Another common option is to take an extension or single course at a given campus – often this will give you access to the libraries and other resources, or allow you to get greater access with an additional fee.
Subscription or membership libraries are another option (and may be worth it even if you’re not near one!). Membership libraries were more common before the rise of the public library, and they are funded by individual subscriptions. While many of the US libraries focus more heavily on American history than other topics, they can still be great resources.
Through work, I have a membership to the Boston Athenaeum. Until a few years ago, it was much harder to get a membership (you had to have current members who would vouch for you), but they’ve loosened the requirements since then, and do provide remote access to a number of journals including JSTOR. It’s also a gorgeous building, and I sometimes go in there when I want to devote a day to writing. They also bring in interesting speakers. If you’re near enough one to make occasional trips, it’s worth checking out and seeing if it’s of interest to you.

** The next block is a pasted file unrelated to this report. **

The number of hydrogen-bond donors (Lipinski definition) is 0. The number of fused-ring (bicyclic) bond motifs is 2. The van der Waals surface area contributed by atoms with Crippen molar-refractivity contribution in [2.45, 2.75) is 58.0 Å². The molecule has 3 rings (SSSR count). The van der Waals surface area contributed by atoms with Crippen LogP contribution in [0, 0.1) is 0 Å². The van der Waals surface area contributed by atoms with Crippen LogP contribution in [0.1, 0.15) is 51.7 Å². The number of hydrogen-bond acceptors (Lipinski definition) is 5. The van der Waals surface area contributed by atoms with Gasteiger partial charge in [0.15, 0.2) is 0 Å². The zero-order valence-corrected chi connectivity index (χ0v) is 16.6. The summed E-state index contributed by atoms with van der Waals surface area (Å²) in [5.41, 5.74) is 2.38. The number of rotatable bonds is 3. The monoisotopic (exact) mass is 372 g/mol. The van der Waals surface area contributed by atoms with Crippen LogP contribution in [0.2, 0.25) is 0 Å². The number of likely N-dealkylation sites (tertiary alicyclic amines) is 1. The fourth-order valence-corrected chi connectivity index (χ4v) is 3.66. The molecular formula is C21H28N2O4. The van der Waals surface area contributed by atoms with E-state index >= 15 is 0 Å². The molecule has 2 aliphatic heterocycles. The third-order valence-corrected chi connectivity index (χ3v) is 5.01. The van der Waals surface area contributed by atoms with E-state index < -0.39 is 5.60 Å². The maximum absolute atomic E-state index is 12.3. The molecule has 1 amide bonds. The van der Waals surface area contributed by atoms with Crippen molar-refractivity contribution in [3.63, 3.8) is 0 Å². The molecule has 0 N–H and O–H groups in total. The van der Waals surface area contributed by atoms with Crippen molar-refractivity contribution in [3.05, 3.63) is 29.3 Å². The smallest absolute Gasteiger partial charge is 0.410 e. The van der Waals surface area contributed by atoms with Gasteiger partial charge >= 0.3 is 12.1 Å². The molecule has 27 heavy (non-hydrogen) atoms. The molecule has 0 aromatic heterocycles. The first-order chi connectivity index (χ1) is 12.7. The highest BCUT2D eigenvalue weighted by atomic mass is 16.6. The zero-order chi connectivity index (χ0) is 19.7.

Check out books before you buy:
Buying books is often an option (if the book is available) but it can be a very expensive one. If the options above don’t work for you, you can try some useful tricks to check out a book (or see if you can read the couple of pages you specifically want) without buying the whole thing.
Amazon’s Look Inside feature obviously only works with books where there’s a digital option (so it won’t be an option for older books unless there’s a new edition) but it can let you browse, see the table of contents, maybe the index. You can also try searching for a particular name or phrase and seeing the results. To try this out, take a look for the book you’re interested in on Amazon, and see if Look Inside is an option.
Google Books offers a similar option, but for a much wider range of books, since it includes books digitised through various initiatives. You often can’t read the whole book, and it may skip critical pages, but again, if you try a search on a particular phrase or name, you may be able to piece together enough to figure out if it’s worth tracking the book down.
Last edited December 25, 2016. Reformatted November 2020.